"You're dreaming, honey," she told him. "Go back to sleep."
But he insisted. When she got up and looked at her phone, her heart sank. Three missed calls. All from UT Southwestern.
Transplants have a small window when they can be performed. They knew they would have three hours at most to get to the hospital once the call came. Beth Gideon, realizing that she had somehow turned the ringer off instead of up, felt full-blown panic.
Was it already too late?
She dialed back the transplant coordinator, who assured Beth Gideon that she had been calling for only 20 minutes.
"But how fast can you get here?" the coordinator asked.
Beth Gideon hurriedly dressed herself and her husband, a process that reminded the Gideons of what happens when a woman goes into labor and her husband prepares for the trip to the hospital.
In the Gideons' case, she scrambled from room to room while he focused on breathing.
Beth finally got her husband and his oxygen tanks into the car. She backed out of the driveway, but the car handled strangely. They heard a dashboard warning sensor activate.
A rear tire was low on air.
Beth got out of the car and stared. The tire was nearly flat but still round enough, the couple decided, to make it to the nearest gas station on White Settlement Road.
That would be faster than reloading Gideon and his heavy oxygen tanks into another car.
If the tire wouldn't hold air, they would call an ambulance.
At the station, she stuffed quarters into an air machine and filled the tire. Then they were back on the road. At that hour, the day after Christmas, the highway was mostly empty.
"My wife drove safely," Gideon said. "But very fast."
At St. Paul University Hospital, Beth Gideon climbed onto her husband's bed and curled against him while waiting for the transplant to begin.
The lungs were arriving on an airplane. The Gideons hadn't called many family members yet because they had been warned that false alarms happen.
They didn't want everyone to drive to Dallas and then learn that the lungs weren't a match after all.
But the doctors said the surgery was a go. And it was time to start.
The Gideons knew the risks. Three percent of double lung transplant patients die within 30 days.
"We said goodbye and it got a little teary," Beth Gideon said. "But mostly, it was a peaceful time.
"We felt it was going to be OK. We had great doctors, amazing support from our friends and our community. We felt their prayers."
The surgery took six to seven hours, said Dr. Fernando Torres, director of the lung transplant program at UT Southwestern. Surgeons connected the new lungs to the bronchi and two large blood vessels, the pulmonary vein and the pulmonary artery.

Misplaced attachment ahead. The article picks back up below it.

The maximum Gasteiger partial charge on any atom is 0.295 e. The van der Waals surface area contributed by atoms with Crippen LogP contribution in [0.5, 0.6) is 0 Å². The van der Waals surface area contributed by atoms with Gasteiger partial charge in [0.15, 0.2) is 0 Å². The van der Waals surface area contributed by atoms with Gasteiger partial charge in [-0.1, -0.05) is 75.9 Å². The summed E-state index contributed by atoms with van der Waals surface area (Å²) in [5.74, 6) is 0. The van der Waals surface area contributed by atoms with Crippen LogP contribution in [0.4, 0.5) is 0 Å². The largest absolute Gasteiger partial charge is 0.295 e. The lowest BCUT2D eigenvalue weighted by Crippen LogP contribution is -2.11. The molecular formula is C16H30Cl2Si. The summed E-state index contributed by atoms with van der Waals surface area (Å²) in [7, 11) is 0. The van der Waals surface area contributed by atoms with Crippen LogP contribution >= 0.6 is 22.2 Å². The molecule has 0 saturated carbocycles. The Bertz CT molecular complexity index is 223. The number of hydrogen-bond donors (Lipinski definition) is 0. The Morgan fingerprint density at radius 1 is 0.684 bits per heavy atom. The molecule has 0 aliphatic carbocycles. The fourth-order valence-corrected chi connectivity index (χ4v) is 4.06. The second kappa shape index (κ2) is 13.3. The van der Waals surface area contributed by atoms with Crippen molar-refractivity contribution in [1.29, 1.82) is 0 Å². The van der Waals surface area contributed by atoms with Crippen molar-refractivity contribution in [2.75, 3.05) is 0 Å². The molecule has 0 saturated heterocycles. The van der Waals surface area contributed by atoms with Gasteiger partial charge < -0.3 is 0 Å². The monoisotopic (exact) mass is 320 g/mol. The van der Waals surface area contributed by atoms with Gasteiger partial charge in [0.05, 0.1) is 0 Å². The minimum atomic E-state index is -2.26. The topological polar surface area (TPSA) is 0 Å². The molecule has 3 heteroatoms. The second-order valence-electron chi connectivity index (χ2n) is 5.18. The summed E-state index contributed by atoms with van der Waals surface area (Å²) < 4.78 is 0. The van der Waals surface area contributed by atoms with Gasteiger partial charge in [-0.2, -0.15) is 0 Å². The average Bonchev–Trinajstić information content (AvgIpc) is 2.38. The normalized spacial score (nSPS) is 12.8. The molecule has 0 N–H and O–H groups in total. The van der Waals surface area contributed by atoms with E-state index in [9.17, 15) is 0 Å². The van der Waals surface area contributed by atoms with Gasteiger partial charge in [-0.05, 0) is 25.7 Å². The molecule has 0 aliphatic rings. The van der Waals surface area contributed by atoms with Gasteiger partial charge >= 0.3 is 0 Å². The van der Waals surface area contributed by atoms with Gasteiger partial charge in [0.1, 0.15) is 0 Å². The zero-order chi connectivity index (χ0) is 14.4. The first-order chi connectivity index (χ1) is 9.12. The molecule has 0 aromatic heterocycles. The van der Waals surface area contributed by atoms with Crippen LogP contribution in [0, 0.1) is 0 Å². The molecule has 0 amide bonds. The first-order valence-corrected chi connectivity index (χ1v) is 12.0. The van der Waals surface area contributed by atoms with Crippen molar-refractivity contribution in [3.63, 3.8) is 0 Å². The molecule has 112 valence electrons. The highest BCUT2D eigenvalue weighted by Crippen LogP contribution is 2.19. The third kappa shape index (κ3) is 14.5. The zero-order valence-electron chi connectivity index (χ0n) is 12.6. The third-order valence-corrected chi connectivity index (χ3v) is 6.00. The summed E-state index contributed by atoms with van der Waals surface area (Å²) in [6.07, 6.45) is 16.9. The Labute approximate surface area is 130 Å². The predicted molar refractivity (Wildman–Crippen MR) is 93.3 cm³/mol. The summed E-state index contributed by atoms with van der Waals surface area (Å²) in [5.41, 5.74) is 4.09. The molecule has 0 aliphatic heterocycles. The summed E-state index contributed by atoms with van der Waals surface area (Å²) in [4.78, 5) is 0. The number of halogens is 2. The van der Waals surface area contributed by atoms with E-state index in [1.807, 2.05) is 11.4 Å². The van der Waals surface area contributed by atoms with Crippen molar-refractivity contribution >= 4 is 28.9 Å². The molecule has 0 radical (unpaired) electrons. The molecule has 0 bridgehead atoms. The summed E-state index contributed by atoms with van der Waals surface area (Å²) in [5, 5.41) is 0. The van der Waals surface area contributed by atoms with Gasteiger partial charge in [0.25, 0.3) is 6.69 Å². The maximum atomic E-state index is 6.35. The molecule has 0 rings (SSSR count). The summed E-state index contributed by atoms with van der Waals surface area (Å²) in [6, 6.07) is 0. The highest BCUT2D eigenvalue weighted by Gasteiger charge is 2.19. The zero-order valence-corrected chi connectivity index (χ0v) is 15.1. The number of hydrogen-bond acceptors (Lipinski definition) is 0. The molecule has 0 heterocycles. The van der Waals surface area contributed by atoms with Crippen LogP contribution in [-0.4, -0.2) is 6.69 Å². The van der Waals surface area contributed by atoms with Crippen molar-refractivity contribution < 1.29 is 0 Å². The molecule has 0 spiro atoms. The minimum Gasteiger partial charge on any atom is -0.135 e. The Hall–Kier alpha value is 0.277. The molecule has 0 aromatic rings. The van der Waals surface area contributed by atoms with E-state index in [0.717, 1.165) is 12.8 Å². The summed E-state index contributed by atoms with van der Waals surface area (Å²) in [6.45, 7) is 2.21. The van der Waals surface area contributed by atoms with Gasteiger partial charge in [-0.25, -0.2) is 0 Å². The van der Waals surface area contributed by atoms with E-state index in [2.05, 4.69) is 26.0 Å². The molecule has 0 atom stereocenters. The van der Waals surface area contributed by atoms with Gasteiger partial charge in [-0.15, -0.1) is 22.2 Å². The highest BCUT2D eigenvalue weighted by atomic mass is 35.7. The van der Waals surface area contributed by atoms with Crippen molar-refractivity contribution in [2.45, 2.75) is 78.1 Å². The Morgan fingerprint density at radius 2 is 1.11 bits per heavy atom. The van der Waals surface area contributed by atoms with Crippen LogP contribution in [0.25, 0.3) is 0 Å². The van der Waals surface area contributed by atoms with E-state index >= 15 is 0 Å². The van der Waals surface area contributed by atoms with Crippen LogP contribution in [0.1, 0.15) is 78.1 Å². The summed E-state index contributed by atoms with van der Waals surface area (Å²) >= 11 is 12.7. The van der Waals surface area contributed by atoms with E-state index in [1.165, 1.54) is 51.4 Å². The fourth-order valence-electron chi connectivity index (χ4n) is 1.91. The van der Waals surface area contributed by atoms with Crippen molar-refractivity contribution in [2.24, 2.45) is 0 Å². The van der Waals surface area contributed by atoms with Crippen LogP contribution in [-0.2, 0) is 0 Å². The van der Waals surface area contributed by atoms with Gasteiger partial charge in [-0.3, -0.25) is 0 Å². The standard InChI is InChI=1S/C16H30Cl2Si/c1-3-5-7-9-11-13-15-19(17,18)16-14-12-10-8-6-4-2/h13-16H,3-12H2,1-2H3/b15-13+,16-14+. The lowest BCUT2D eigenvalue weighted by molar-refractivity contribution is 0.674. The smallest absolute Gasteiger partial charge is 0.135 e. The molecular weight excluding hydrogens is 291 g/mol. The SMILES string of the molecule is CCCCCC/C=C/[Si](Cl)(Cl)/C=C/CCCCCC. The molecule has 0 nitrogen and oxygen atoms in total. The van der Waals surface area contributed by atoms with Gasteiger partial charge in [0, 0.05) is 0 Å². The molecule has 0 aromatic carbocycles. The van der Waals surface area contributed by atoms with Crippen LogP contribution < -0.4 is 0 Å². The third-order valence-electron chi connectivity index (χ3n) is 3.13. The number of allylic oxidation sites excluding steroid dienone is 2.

Doctors weakened Gideon's immune system so his body would accept the new organs, Torres said. That's why the patient cannot have an infection like the flu during a transplant. The infection would spread with the immune system so low.
UT Southwestern performed 50 lung transplants last year and has done 63 this year, Torres said.
Gideon's surgery went "very well," Torres said. Afterward, he was taken to the intensive care unit connected to a breathing machine. He had a tube in his throat and tubes draining fluid from each side of his chest.
Gideon does not remember exactly when he became alert in the hospital. But at some point, when he was off the ventilator, he remembers blinking to clear his blurry eyesight.
Then he realized that he could breathe.
It felt amazing, he said.
The holidays will bring not only the one-year anniversary of Gideon's transplant but also the end of another important period.
Transplant officials ask that organ recipients wait at least one year before contacting the donor's family.
Gideon said he believes that the wait is meant to give the family time to grieve, as well as to see how the transplant patient recovers. If the patient dies, that could add to the family's trauma, he said.
As of now, the Gideons know nothing of the person, just that he shared a blood type.
"I don't know if it was a young person or a little older," he said. "I don't know where they lived."
But he knows that the holiday gift he received last year was almost certainly the result of a heartbreaking Christmas for another family.
So he has asked transplant officials to find out whether the family members will accept correspondence from him.
If they will, he is not certain exactly what he will write. But he said the letter will try to convey what his family feels this holiday season:
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